I could see this wokring for married people who don’t have kids but I do not think it would be easy if you did have children. Who would they stay with, would the wife get stuck with the cooking and cleaning andhomework help? Would it be strange for the kids at school and would they think their parents were really divorced?

  4. avatar Bethany says:

    My husband and I lived apart for 3 years when I was in grad school. It was hard because we were in different states and we didn’t really choose to do it but it was just the way it ended up working for us. The hardest part was adjusting to seeing one another after we had been apart for a few weeks. I’d get annoyed at his habits and crave my own space and alone time instead of enjoying that we were having time together. It was hard for us to make it through but I’m glad we stuck with it. I wouldn’t choose to do it again though.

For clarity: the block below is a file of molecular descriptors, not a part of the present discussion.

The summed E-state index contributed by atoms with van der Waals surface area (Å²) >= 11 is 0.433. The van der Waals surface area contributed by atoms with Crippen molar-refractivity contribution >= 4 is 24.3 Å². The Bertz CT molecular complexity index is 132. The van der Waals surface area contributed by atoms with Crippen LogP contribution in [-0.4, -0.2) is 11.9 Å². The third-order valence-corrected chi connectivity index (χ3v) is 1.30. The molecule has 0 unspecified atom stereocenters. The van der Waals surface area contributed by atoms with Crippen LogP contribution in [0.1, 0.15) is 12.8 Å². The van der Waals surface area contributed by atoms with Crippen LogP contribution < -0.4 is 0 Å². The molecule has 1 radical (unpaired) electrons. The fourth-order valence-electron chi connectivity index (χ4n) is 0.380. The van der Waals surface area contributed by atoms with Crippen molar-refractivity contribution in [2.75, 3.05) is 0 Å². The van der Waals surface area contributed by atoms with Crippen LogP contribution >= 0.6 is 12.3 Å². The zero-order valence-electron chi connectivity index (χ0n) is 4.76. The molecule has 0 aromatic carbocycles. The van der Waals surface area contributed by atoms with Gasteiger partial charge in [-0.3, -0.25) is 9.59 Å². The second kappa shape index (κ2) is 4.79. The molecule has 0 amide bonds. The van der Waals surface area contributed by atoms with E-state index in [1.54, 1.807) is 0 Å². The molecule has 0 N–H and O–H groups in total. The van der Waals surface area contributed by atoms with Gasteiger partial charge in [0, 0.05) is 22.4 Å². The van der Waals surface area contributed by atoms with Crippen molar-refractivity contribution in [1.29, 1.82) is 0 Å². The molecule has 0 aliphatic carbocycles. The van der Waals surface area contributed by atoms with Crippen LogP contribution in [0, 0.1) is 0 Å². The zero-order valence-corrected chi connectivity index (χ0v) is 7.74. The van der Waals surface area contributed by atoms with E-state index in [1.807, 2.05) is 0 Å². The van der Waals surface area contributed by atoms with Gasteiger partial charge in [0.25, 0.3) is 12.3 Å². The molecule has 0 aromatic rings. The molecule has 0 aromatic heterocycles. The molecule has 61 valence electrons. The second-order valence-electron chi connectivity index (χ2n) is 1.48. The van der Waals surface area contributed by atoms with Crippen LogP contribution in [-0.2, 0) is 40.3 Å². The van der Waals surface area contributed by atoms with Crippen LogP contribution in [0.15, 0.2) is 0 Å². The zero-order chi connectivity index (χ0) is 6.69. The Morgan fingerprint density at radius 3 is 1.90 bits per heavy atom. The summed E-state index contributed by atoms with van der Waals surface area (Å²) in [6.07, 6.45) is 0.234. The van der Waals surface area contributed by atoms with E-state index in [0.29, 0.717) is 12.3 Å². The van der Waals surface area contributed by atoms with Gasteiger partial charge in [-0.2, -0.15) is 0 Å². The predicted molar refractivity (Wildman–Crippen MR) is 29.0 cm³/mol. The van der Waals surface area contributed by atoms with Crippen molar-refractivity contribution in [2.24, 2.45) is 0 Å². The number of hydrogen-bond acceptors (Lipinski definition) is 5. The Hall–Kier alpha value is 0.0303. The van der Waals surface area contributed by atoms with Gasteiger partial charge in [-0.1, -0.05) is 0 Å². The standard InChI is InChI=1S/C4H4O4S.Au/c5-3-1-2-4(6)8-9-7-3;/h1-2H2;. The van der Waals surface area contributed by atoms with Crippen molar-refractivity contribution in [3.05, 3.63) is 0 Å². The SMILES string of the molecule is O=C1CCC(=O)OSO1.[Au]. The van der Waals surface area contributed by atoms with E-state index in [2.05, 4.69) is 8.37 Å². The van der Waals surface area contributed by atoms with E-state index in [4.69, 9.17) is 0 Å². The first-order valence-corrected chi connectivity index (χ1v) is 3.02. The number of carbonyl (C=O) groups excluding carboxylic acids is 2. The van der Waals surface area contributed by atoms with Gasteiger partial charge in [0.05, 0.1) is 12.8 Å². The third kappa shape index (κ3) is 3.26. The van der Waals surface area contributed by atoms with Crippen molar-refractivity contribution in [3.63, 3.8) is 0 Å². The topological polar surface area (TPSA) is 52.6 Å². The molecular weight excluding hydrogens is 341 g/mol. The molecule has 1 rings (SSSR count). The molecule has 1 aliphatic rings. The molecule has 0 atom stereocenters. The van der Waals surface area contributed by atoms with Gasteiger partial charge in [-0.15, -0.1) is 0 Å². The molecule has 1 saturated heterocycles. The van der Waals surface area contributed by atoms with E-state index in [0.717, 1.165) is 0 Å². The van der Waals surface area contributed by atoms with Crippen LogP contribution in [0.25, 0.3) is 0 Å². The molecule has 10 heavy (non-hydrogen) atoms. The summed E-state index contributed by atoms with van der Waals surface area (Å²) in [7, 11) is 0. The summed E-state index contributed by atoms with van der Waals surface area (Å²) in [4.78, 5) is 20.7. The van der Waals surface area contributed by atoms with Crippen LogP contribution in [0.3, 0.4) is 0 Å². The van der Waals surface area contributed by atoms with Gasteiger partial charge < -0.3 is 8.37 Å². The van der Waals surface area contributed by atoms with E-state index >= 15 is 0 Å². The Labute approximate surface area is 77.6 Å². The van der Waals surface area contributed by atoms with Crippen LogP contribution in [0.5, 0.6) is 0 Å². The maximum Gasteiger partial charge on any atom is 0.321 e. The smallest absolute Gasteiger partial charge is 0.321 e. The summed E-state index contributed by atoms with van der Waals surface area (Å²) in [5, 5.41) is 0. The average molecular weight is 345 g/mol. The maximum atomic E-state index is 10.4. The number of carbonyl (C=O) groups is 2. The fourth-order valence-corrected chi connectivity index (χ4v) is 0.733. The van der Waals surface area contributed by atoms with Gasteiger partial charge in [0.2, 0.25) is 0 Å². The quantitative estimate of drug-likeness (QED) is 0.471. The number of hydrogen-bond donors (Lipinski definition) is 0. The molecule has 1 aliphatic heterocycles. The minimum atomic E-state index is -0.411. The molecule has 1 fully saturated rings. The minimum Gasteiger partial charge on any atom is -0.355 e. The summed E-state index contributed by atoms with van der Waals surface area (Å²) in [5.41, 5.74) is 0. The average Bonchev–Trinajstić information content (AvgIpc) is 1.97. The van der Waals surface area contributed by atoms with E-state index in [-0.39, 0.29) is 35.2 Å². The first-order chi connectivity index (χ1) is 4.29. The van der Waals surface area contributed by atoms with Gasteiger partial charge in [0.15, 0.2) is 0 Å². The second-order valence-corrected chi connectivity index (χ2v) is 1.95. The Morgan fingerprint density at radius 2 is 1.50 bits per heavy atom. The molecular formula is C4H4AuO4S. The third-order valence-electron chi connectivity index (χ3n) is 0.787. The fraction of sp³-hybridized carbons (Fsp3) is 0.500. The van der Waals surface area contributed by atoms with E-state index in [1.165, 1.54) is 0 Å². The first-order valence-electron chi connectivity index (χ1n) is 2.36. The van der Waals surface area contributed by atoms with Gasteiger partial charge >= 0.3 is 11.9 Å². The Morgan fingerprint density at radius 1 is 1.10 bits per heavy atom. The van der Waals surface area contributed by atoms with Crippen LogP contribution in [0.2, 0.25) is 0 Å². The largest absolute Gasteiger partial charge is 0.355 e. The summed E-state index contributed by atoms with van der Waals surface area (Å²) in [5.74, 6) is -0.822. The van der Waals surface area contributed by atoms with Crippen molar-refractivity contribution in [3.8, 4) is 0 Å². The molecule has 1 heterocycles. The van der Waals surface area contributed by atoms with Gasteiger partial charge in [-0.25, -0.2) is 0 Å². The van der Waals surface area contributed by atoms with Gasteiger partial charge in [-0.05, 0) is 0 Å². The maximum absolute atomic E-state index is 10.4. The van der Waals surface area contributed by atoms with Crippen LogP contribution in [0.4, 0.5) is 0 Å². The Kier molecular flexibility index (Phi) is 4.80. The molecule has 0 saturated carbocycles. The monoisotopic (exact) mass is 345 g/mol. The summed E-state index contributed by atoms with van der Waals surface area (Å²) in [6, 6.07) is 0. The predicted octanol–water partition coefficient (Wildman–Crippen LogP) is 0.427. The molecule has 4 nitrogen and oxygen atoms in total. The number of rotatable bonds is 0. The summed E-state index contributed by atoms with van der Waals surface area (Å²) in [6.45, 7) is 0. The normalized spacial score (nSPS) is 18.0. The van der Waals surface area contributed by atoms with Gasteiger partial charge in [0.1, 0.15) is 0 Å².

5. avatar Melissa says:

    Due to the job market and our careers, my husband and I have lived apart for more than four years. It is extremely difficult, but since we have no children, our focus is on each other. It takes a lot of work, but at the same time, we appreciate our time together more. Communication, love, mutual respect, and a commitment to the marriage makes it work.

  6. avatar Ana says:

    My second husband and I are going through this right now for two years now. Not good! I live with my daughter from a previous marriage and he lives with his aging parents. We have a business together as well as his mother has opened up one at another close location. To make a long story short I see it not working out for the both of us. Blending both tween daughter and step grandparents into one roof is going to be VERY difficult. I feel like we were working towards a future but with the business and the economy now-it’s putting a double strain in the marriage not to mention a few other things.

  7. avatar Christie says: